Describes a good approach to general FPGA design.
It is also interesting that many languages can be used as source. Why cannot this type of core be generalized as a compromise for general design? The embedded memory blocks can also be used to reduce place and route and the circuit speed reduces the need for optimization to help shorten compile time.
I have a preliminary design that uses 4 memory blocks and a couple of hundred LUTs to run C source in a similar fashion. Sounds like we have similar approaches.
@TanjB is very insightful here. Different ranker models (e.g. English, French, Chinese, Spanish, etc...) each require a different set of Free Form Expressions. (After all, it matters if adjectives come before or after nouns when evaluating the importance of any given search term). So, while it is possible to heavily specialize FFE for one model (e.g. compile the FFE expressions for English directly into a spatial dataflow graph), that won't help much when a search in a different language comes along.
So the soft processors offer a compromise. They're not as efficient as full-custom RTL for one particular language, but they also do not require the FPGA to be completely reconfigured whenever languages change. Instead, only the instruction memories need to be updated, and that takes much less time.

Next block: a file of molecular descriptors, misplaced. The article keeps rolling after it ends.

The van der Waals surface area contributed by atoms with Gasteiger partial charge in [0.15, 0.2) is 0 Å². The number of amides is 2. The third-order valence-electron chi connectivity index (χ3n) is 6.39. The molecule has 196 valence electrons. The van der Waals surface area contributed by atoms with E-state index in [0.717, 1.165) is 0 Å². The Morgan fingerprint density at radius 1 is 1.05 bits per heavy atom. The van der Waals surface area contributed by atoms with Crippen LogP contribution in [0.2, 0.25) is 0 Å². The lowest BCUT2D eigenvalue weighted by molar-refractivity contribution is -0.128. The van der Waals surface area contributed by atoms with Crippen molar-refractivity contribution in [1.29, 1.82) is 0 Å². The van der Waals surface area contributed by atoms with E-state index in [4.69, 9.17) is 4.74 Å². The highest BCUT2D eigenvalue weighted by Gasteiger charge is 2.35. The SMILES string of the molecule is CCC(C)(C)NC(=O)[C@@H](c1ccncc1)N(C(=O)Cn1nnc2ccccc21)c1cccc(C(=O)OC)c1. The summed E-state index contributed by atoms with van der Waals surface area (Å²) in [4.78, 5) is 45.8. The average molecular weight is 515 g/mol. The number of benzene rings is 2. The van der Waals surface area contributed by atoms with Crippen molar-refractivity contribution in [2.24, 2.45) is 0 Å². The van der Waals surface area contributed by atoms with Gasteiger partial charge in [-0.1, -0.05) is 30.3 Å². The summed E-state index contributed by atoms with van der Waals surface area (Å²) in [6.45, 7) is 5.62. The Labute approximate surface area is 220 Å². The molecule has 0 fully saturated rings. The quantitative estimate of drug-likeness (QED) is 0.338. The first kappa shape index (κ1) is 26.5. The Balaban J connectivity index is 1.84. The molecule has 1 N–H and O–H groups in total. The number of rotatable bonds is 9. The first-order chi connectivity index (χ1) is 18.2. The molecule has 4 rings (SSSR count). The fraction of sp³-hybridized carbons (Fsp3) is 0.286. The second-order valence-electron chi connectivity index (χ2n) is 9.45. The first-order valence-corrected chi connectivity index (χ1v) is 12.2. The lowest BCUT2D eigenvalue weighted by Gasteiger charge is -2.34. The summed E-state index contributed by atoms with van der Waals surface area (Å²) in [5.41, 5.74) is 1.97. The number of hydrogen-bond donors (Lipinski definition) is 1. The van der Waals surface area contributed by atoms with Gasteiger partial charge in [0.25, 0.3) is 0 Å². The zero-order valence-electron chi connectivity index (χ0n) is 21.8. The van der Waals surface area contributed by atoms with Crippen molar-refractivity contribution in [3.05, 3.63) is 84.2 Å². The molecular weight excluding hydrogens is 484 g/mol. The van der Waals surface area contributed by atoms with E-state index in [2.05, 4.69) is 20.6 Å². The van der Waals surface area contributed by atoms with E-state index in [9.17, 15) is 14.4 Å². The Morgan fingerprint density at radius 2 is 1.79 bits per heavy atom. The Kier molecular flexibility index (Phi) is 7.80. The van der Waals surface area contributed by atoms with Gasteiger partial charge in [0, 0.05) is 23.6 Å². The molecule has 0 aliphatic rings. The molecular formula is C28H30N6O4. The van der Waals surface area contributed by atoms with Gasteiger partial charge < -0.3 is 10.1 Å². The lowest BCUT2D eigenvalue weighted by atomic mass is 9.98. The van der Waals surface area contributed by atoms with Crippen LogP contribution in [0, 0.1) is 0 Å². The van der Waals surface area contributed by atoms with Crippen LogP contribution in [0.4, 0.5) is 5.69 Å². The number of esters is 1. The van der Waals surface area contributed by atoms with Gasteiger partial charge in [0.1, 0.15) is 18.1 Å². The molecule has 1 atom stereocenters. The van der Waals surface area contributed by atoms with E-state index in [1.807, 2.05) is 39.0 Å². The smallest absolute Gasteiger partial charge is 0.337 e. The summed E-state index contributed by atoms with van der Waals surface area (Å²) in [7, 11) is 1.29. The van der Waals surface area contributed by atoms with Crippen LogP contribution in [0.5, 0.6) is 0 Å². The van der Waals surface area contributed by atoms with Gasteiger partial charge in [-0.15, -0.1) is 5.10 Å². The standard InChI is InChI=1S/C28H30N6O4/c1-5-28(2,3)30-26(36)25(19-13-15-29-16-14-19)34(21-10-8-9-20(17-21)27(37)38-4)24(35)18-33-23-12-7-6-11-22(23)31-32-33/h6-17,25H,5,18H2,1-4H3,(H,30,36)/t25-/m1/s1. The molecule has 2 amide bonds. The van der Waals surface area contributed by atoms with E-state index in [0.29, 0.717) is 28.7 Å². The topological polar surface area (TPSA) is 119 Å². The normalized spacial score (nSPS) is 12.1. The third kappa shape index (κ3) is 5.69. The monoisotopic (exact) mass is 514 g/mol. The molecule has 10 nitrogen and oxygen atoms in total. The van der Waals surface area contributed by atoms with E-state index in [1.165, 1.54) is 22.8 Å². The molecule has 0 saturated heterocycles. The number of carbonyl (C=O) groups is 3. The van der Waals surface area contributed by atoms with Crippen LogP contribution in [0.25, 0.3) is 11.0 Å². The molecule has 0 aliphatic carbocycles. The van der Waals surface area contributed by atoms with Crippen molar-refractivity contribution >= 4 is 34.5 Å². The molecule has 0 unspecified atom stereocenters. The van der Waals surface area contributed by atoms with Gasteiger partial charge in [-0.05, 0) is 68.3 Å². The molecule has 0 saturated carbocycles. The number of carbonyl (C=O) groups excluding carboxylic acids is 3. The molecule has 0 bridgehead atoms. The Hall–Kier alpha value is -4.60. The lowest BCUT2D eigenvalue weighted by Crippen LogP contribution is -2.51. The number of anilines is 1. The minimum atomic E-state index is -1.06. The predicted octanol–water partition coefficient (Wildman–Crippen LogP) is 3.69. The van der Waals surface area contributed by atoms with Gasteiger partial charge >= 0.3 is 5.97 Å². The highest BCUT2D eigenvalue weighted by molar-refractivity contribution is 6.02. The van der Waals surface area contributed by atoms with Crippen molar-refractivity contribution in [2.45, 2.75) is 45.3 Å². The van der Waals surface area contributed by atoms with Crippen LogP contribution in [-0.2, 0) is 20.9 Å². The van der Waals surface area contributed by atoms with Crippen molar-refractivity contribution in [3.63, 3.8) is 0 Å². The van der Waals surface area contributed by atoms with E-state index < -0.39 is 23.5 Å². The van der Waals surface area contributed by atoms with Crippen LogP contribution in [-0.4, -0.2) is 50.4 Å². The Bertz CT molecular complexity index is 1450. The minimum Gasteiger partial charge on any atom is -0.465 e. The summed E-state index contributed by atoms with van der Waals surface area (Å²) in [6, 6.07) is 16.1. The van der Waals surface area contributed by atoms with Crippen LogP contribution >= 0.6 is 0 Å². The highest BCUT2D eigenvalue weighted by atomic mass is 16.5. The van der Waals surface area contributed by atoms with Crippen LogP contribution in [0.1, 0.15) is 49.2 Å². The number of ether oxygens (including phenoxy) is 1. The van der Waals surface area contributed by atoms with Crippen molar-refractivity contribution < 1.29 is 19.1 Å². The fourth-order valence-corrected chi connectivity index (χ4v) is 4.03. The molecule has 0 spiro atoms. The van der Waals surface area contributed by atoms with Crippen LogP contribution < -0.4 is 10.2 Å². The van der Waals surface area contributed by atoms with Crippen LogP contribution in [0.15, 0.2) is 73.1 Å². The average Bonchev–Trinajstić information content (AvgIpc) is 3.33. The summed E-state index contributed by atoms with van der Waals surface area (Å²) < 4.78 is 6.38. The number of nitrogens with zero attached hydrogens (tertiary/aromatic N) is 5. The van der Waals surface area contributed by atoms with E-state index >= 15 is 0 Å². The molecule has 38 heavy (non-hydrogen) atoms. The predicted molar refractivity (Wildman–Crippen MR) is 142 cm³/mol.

It is important to note that the 60 core freeform expression [FFE] soft processor is only one of four stages in the processing pipeline that we implemented for doing Bing page ranking. There are 3 other stages which were more specialized than the FFE soft processor cores.
Also, saying that the FPGAs "implement" C++ is a generalization of what is really going on. The FFE soft processors implement a custom instruction set aimed specifically at efficiently executing free form expressions. The expressions happen to be coded in C++, but are then compiled via the Phoenix compiler into this customized FFE instruction set. Phoenix can take C++, as well as a wide variety of other languages, and compile them to the custom FFE instruction set. So there is nothing special about C++ here. The code only needs to be a language that Phoenix [or any similar compiler] can take as an input.